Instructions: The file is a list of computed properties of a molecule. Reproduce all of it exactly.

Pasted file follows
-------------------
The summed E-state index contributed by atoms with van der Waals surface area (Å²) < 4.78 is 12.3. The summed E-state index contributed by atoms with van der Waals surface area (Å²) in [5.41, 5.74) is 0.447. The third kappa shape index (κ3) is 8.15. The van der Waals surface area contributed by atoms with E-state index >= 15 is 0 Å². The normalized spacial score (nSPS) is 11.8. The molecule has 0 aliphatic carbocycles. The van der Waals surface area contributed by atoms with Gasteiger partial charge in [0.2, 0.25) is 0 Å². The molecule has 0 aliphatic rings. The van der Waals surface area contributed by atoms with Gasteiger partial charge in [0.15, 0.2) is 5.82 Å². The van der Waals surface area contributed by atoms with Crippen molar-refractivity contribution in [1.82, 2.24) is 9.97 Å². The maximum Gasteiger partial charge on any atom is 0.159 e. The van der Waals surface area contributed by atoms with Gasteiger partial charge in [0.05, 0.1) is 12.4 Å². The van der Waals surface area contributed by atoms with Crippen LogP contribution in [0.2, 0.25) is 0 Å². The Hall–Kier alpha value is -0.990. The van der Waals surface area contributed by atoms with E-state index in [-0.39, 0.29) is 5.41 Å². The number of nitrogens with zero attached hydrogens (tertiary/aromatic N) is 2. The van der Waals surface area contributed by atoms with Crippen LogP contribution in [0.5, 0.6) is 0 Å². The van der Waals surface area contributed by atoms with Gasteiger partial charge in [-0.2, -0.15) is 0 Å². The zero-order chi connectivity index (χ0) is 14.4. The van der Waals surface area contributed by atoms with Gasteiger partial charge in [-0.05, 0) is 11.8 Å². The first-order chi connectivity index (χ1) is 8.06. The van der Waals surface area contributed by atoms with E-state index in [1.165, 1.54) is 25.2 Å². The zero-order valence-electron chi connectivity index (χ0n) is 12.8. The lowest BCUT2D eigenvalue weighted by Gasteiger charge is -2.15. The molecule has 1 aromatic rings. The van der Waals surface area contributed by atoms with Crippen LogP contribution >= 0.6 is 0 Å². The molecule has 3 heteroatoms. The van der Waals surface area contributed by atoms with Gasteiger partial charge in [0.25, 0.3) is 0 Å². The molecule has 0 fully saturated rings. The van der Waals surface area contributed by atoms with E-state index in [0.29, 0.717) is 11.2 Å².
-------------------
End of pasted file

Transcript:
The summed E-state index contributed by atoms with van der Waals surface area (Å²) < 4.78 is 12.3. The summed E-state index contributed by atoms with van der Waals surface area (Å²) in [5.41, 5.74) is 0.447. The third kappa shape index (κ3) is 8.15. The van der Waals surface area contributed by atoms with E-state index >= 15 is 0 Å². The normalized spacial score (nSPS) is 11.8. The molecule has 0 aliphatic carbocycles. The van der Waals surface area contributed by atoms with Gasteiger partial charge in [0.2, 0.25) is 0 Å². The molecule has 0 aliphatic rings. The van der Waals surface area contributed by atoms with Gasteiger partial charge in [0.15, 0.2) is 5.82 Å². The van der Waals surface area contributed by atoms with Crippen molar-refractivity contribution in [1.82, 2.24) is 9.97 Å². The maximum Gasteiger partial charge on any atom is 0.159 e. The van der Waals surface area contributed by atoms with Gasteiger partial charge in [0.05, 0.1) is 12.4 Å². The van der Waals surface area contributed by atoms with Crippen LogP contribution in [0.2, 0.25) is 0 Å². The Hall–Kier alpha value is -0.990. The van der Waals surface area contributed by atoms with E-state index in [-0.39, 0.29) is 5.41 Å². The number of nitrogens with zero attached hydrogens (tertiary/aromatic N) is 2. The van der Waals surface area contributed by atoms with Crippen LogP contribution in [0.5, 0.6) is 0 Å². The van der Waals surface area contributed by atoms with Gasteiger partial charge in [-0.2, -0.15) is 0 Å². The zero-order chi connectivity index (χ0) is 14.4. The van der Waals surface area contributed by atoms with Gasteiger partial charge in [-0.05, 0) is 11.8 Å². The first-order chi connectivity index (χ1) is 8.06. The van der Waals surface area contributed by atoms with E-state index in [1.165, 1.54) is 25.2 Å². The zero-order valence-electron chi connectivity index (χ0n) is 12.8. The lowest BCUT2D eigenvalue weighted by Gasteiger charge is -2.15. The molecule has 1 aromatic rings. The van der Waals surface area contributed by atoms with Crippen LogP contribution >= 0.6 is 0 Å². The molecule has 3 heteroatoms. The van der Waals surface area contributed by atoms with Gasteiger partial charge in [0.25, 0.3) is 0 Å². The molecule has 0 fully saturated rings. The van der Waals surface area contributed by atoms with E-state index in [0.29, 0.717) is 11.2 Å².